3. It really doesn't matter what the law IS, if law enforcement refuses to take reports (or take them seriously), if courts refuse to allow unrepresented parties to speak (especially in Small Claims, which is supposedly "informal"). It doesn't matter what the law IS, if constituents are unable to make effective contact or receive any meaningful response from their representatives. Two of our pets were unnecessarily killed; court records reflect that I "abandoned" them. Not so; when I was denied one of them (and my possessions, which by court order I was supposed to be able to remove), I went directly to the court. And earlier, when I tried to have the DV PO extended (it expired while the subject was on probation for violating it), the court denied any extension. The result? Same problems, less than eight hours after expiration. Ironic that the county sheriff was charged (and later pleaded to) with intimidation, but none of his officers seemed interested or capable of taking such a report from a private citizen. When I learned from one officer what I needed to do, I forwarded audio and transcript of one occurrence and my call to law enforcement (before the statute of limitations expired) to the prosecutor's office. I didn't even receive an acknowledgement. Earlier, I'd gone in to the prosecutor's office and been told that the officer's (written) report didn't match what I said occurred. Since I had the audio, I can only say that I have very little faith in Indiana government or law enforcement.

  4. One can only wonder whether Mr. Kimmel was paid for his work by Mr. Burgh ... or whether that bill fell to the citizens of Indiana, many of whom cannot afford attorneys for important matters. It really doesn't take a judge(s) to know that "pavement" can be considered a deadly weapon. It only takes a brain and some education or thought. I'm glad to see the conviction was upheld although sorry to see that the asphalt could even be considered "an issue".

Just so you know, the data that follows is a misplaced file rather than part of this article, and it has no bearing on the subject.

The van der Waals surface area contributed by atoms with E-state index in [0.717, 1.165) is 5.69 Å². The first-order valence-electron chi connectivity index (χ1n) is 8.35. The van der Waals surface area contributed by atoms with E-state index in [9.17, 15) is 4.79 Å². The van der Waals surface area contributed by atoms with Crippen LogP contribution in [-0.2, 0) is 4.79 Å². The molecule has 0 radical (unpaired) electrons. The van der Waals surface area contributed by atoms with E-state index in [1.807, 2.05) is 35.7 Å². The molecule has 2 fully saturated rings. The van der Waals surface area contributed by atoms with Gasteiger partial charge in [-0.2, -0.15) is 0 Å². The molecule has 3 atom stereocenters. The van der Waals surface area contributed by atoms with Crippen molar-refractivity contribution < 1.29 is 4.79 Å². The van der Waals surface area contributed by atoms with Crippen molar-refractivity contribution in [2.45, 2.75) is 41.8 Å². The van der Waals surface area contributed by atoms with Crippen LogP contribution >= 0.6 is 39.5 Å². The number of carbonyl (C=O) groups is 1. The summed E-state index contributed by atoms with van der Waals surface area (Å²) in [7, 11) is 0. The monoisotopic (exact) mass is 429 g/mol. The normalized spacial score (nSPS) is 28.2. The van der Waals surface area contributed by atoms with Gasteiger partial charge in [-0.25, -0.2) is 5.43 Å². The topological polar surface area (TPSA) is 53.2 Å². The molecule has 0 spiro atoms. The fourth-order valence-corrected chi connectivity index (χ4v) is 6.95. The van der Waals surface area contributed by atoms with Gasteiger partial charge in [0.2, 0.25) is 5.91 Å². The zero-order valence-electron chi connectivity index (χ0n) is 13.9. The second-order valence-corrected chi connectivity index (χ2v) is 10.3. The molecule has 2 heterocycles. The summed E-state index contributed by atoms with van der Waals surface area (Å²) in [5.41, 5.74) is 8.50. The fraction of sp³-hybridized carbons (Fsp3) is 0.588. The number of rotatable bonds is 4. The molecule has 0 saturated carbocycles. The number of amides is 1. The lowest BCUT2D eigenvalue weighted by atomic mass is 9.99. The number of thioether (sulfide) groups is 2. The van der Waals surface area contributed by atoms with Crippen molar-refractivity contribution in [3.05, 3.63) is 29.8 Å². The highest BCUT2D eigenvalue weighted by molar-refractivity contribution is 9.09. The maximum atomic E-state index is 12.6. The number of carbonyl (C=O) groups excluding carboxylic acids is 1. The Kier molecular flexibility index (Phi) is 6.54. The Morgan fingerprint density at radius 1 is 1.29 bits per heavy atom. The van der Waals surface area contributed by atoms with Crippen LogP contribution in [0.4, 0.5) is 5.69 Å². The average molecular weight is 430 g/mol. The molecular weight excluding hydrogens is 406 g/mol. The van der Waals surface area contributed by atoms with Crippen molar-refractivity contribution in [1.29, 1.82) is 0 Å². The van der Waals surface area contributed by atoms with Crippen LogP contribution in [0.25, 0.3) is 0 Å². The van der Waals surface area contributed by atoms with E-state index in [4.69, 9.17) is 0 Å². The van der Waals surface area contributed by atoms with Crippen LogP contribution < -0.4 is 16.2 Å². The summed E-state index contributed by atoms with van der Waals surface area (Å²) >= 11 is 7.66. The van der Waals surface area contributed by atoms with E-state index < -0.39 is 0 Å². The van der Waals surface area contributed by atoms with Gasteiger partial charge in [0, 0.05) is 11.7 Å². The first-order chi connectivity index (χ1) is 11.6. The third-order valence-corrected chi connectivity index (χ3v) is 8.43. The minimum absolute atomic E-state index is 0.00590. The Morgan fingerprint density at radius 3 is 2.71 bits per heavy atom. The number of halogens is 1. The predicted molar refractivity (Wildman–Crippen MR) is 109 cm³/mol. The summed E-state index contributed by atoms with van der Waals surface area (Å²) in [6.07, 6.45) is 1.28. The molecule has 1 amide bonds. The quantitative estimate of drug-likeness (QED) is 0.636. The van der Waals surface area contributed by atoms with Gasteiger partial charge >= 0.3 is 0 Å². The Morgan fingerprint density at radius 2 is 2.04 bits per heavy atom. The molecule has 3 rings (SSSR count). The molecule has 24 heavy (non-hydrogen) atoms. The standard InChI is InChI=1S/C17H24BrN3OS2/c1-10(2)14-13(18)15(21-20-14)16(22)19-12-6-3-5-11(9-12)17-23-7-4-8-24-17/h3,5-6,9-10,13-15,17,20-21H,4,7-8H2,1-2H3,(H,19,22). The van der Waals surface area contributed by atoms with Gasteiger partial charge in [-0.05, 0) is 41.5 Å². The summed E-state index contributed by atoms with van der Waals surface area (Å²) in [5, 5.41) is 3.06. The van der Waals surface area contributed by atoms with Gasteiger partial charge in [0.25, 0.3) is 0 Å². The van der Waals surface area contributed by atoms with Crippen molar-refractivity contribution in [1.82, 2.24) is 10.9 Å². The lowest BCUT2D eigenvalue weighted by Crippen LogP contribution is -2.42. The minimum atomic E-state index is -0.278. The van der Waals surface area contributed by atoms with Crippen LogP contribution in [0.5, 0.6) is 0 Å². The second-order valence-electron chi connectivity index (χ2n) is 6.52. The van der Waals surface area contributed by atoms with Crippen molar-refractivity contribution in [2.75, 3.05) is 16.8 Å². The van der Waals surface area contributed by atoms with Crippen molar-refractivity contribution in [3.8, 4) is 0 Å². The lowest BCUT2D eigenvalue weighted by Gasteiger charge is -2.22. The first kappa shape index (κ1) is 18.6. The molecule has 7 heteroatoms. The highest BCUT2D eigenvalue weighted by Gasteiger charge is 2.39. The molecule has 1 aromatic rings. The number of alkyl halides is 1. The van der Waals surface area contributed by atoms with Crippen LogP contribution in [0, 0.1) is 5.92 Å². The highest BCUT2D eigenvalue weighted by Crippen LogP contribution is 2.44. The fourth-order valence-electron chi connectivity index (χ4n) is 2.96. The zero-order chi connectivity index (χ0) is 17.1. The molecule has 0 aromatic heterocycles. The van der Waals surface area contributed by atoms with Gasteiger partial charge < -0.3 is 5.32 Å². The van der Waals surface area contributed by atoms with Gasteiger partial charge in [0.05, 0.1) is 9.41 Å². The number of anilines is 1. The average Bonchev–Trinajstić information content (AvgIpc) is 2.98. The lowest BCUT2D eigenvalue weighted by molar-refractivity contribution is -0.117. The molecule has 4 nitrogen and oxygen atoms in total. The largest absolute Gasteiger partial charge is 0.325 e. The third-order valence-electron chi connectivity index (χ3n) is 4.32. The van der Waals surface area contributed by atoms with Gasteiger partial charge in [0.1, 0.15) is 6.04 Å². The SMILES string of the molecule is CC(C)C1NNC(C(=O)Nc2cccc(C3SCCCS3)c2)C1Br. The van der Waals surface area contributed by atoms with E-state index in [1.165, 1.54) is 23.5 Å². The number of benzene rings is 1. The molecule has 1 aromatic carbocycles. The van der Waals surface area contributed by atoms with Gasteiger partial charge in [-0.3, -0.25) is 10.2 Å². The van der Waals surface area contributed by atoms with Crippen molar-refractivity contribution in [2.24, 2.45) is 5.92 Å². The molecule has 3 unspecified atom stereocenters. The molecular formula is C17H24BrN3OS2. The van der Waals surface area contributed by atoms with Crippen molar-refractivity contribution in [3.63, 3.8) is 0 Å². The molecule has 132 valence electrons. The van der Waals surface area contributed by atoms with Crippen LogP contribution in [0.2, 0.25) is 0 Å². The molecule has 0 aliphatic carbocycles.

5. In response to bryanjbrown: thank you for your comment. I am familiar with Paul Ogden (and applaud his assistance to Shirley Justice) and have read of Gary Welsh's (strange) death (and have visited his blog on many occasions). I am not familiar with you (yet). I lived in Kosciusko county, where the sheriff was just removed after pleading in what seems a very "sweetheart" deal. Unfortunately, something NEEDS to change since the attorneys won't (en masse) stand up for ethics (rather making a show to please the "rules" and apparently the judges). I read that many attorneys are underemployed. Seems wisdom would be to cull the herd and get rid of the rotting apples in practice and on the bench, for everyone's sake as well as justice. I'd like to file an attorney complaint, but I have little faith in anything (other than the most flagrant and obvious) resulting in action. My own belief is that if this was medicine, there'd be maimed and injured all over and the carnage caused by "the profession" would be difficult to hide. One can dream ... meanwhile, back to figuring out to file a pro se "motion to dismiss" as well as another court required paper that Indiana is so fond of providing NO resources for (unlike many other states, who don't automatically assume that citizens involved in the court process are scumbags) so that maybe I can get the family law attorney - whose work left me with no settlement, no possessions and resulted in the death of two pets (etc ad nauseum) - to stop abusing the proceedings supplemental and small claims rules and using it as a vehicle for harassment and apparently, amusement.